AMAs March 7, 2020

I'm Corey Haines. I head up growth for Baremetrics, created a profitable job board with no-code tools, & launched 2 online courses. AMA!

Corey Haines @coreyhaines

What's up fellow Indie Hackers! I'm Corey. I remember scouring IH a few years ago when I first discovered the world of online business. Crazy!

By day I'm the Head of Growth at Baremetrics. By night I'm the creator of a bunch of other things. Don't know if I would really call myself an "entrepreneur" but I have an itch to start and launch things.

Basically everything I do somehow involves marketing and growth, which is what I'm most passionate about, so let me tell you a bit more about the things I've done that we can use as starting points:

  • Worked with hundreds of our customers at Baremetrics to audit metrics and uncover growth opportunities
  • Up until last month when we hired our Content Marketer (s'up Dom!) I essentially handled all our marketing, sales, and growth-related projects
  • I built a job board just for marketers (heymarketers.com) with no-code tools in just three weeks that now makes me a few hundred bucks a month in profit
  • I launched my first online course (mentalmodelsformarketing.com) in 30 days and pre-sold over $3,000 before I had written a single word of the content
  • Launched my second online course (refactoringgrowth.com) 60 days later and have now grossed over $20,000 in sales (from both courses) from just a small email list

I'll be here all day Friday, March 20th to answer questions.

Ask Me Anything! I'm an open book :)

  1. 8

    Yo, @coreyhaines!

    I can see from Baremetrics' public data that you helped the company grow ~20% last year.

    Not too shabby :)

    Would love to hear a story about something "small" you did in 2019 that had a disproportionally large, positive impact on MRR growth.

    I'm pretty obsessed with the Pareto principle, i.e. 20% of the input creates 80% of the result.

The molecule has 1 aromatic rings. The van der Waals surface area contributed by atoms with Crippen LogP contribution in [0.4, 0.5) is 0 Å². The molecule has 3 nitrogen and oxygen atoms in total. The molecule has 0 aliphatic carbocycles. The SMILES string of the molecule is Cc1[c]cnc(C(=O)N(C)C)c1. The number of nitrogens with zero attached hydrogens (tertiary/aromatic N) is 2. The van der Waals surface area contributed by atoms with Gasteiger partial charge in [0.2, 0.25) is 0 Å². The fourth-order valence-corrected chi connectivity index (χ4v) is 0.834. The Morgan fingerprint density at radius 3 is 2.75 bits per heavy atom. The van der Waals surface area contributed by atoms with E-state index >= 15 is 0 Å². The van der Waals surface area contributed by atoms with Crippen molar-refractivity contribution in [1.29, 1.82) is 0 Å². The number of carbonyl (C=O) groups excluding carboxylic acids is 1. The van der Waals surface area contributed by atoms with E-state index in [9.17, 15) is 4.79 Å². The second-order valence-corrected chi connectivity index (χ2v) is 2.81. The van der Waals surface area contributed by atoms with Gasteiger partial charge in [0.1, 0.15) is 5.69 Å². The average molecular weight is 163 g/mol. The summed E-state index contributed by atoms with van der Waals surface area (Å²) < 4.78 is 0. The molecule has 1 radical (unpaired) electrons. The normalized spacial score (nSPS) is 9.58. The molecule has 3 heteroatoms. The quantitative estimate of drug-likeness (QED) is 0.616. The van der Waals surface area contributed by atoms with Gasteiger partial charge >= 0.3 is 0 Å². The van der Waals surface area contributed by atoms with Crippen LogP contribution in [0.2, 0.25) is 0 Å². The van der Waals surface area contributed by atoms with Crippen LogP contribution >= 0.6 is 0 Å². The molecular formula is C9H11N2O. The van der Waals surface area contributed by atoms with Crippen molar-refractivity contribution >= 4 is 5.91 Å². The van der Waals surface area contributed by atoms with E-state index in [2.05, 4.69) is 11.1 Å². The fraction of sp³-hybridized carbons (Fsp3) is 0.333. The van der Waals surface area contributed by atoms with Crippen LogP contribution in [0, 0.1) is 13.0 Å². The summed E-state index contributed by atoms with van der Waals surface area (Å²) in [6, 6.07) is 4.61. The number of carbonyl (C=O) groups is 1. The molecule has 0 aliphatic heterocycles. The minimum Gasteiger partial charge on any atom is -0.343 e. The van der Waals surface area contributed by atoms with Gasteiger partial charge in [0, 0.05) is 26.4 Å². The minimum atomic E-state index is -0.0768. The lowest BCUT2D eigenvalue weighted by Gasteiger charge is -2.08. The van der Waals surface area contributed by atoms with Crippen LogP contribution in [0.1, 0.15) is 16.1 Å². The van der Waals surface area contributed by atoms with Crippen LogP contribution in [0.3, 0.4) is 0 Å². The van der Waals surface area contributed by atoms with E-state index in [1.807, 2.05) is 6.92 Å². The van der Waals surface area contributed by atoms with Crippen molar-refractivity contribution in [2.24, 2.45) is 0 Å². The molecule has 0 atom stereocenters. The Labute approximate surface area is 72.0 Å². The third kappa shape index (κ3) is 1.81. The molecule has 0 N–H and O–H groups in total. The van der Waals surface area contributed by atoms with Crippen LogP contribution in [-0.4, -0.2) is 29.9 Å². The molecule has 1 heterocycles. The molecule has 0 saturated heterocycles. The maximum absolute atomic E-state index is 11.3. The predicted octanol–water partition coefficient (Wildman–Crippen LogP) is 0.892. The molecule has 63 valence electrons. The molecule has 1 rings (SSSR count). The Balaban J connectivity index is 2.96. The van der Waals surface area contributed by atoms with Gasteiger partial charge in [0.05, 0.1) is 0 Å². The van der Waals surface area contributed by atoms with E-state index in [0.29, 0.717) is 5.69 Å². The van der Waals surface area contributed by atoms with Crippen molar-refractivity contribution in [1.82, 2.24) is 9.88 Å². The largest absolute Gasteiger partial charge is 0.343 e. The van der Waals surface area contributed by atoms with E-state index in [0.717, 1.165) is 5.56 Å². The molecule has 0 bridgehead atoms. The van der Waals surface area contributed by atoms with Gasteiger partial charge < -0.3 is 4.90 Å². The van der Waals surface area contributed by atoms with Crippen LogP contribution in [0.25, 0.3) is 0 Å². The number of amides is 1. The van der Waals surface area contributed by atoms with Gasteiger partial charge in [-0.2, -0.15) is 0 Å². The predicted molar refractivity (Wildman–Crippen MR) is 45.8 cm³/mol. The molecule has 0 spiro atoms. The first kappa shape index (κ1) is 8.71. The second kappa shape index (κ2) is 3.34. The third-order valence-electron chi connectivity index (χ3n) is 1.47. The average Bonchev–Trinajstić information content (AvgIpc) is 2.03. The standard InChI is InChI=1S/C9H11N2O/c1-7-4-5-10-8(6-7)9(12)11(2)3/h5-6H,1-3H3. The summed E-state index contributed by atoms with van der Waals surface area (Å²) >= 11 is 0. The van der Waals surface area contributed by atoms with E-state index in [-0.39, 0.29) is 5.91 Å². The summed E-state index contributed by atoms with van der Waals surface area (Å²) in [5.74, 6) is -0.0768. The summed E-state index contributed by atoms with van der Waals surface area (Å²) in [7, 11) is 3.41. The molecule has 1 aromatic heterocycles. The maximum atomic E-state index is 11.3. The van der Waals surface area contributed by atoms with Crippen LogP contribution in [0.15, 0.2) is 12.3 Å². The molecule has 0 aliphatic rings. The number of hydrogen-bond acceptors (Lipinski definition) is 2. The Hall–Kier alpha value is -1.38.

I know most significant growth is the result of hard, smart work across multiple areas, but most folks have things they did that they didn't think would move the needle that ended up blowing them away. I like to hear about them so hopefully others of us can take those ideas with a grain of salt and think about what small things we can do that will help us hockey stick it.

    Thanks for doing this, bud. And congrats on the success so far with refactoringgrowth.com :)

    1. 2

      Hey Joe!

      Not sure if this exactly categorizes as "small" but I did an upsell campaign of sorts early on when I started and had the opportunity to get on a lot of video calls with folks.

      That led to a ton of feedback about what people liked most, what was missing, areas of improvement, and for some, ultimately, why they wouldn't adopt add-on tools like Recover and Cancellation Insights.

      I packaged up all the feedback, saw the patterns, distilled it into something the team could understand and get onboard for, and then made a case for making some improvements and additions to those add-on products.

      For Cancellation Insights, it was around making it easier to get started without having to touch any code. For Recover, it was around providing more analytics, customization, and allowing customers to easily install a piece of code on their own pages to collect credit card info.

      While it definitely didn't account for 80% of the revenue growth for the year, those updates and subsequent relaunches definitely accounted for 25% of it.

  2. 6

    Hey Corey

    I'd like to know about what it's like starting as Head of Marketing at Baremetrics look like?

    What do the first 30 days look like? What's priority one? How long til you start making changes? Are you testing new Demand Gen strategies straight away? Are you re-writing copy? Do you have a clear week-by-week strategy? What is your proudest marketing moment at Baremetrics?

    Lots there, so just pick out whatever interests you most.

    And congrats on 20k (and counting) from Refactoring Growth :)

    1. 4

      Hey, @harrydry!

      Honestly, don't mean to be too self-promotional here. BUT I had Corey on our podcast and he had a great answer to what's priority one that had a big impact on me so I thought I'd share.

      I'll let @coreyhaines answer himself here too haha but his answer when we were chatting was the first thing any new marketer should do is deeply learn their product and about the customers who use it. He thought you really can't market something until you know it extremely well as well as where people are having success (or seeing pain-points).

      Loved this answer, as most new marketers jump into data, analytics or just moving forward on new marketing strategies (we're not doing Google ads? Let's set some money on fire!) before they know what they're selling. Very smart, IMO :)

      1. 2